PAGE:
Almost 23,000 people have come to the end of the Covid-19 income relief payment (CIRP) without finding a job - and it's possible thousands of them could still be out of work but unable to get other types of government support.
The 12-week payment is for people who lost their jobs between March and October because of the pandemic - and applications for it close at midnight tonight.
It pays people who have lost full-time work $490 a week, while those out of part-time work get $250 a week.
Figures from the Ministry of Social Development (MSD), to the end of October, show there have been about 38,000 CIRP grants.
Since June, 27,000 people have come off the payment.
Of those, 2300 have cancelled it because they got a job.
Aside from a small number of people who transferred to other benefits, the rest have run the 12 weeks out.
But because the criteria for the benefit is different to the CIRP, not everyone will be eligible for ongoing government support if they are still unemployed.
University of Auckland sociologist Louise Humpage said, for example, people would have to use up all their holiday pay before they were able to go on to the benefit, whereas on the CIRP, that wasn't taken into account.
If someone's partner was still working, their income would also be factored in when they were applying for the benefit.
On the CIRP, someone's partner was able to earn up to $2000 a week, but that limit is much lower on jobseeker support.
"Some of these people will be coming from quite high-paying jobs, they might have received a redundancy, so that's great for them," Humpage said.
"But of course many people will be coming from fairly middle-income or low-income jobs and possibly with relatively little backstop, maybe three months or something and then after that they will be really struggling."
About 5300 people have transferred from the CIRP to the jobseeker benefit since mid-August.
One of them is Imogen*, who was made redundant in July and went on to the CIRP.
She cut her costs and started applying for jobs, but no-one was getting back to her.
As the end of the 12-week payment crept closer, she got more and more worried.
"Just knowing that I was going from the Covid relief to possibly the regular benefit and knowing just how little money that was going to be," Imogen said.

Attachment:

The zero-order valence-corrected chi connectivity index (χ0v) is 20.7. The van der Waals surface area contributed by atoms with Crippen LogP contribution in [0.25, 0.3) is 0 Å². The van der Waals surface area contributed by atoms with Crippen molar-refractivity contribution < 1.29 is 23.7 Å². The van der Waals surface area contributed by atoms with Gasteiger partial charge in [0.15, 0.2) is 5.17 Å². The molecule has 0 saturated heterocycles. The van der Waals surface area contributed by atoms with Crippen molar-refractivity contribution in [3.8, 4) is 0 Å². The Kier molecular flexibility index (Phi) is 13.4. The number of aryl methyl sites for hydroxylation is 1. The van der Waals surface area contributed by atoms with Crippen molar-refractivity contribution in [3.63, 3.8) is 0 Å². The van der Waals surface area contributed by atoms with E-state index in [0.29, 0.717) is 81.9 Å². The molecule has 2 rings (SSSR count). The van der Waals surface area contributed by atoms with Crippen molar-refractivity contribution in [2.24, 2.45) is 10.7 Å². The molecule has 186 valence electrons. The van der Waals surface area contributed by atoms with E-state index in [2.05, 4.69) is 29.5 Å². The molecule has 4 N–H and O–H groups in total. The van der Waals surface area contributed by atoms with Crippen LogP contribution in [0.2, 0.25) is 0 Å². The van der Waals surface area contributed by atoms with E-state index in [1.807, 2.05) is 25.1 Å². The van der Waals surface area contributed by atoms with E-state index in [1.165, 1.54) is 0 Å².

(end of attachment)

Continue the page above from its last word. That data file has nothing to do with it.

While she has - just this week - got work, Infometrics senior economist Brad Olsen said there could be thousands of others who have not been so lucky and are still looking for work.
Of particular concern were those who were still job hunting, but weren't eligible for the benefit.
"It does seem like there are a lot of people out there in the job market looking for a role," Olsen said.
"There are roles going, but certainly not enough to fill all of those people who are looking for work. It does seem very unlikely that all of these people who are exiting the Covid income relief payment are finding a new role quickly after they end their entitlement."
There was also a growing skills mismatch, Olsen said.
"We've got people who want to work, and we've got employers who want to take on people, but they don't often overlap."
Minister of social development Carmel Sepuloni said there was no data about what had happened to people after they came off the CIRP if they had not gone on to another benefit.
"Some will perhaps make the decision, for now, not to work, and some may be struggling to find work, particularly in areas they have worked in or have been committed to in the past," Sepuloni said.
"There are a range of scenarios - we don't necessarily have the hard evidence, we can only make assumptions about what has happened."
It's likely the government would look at the benefit eligibility rules as part of its welfare reforms this term, Sepuloni said.
CIRP uptake much lower than initial estimates
Uptake of the CIRP has been nowhere near as high as was initially estimated.
In April, a report to Cabinet said about 320,000 people could lose their jobs because of Covid-19 and be eligible for the payment.
It put the cost of the scheme at $850 million.
That number was subsequently revised down, with officials estimating in May 230,000 people could be eligible, with the cost put at $570m.
Sepuloni said New Zealand's economy was faring much better than was forecast at the beginning of the pandemic.
Initial forecasts also weren't able to take into account the wage subsidy extension and the resurgence wage subsidy, she said.
The lower numbers of grants meant the cost of the CIRP scheme would be "significantly less".
Cabinet had not considered extending the CIRP scheme because the levels of need had not been as high as was initially feared, Sepuloni said.
* Not her real name.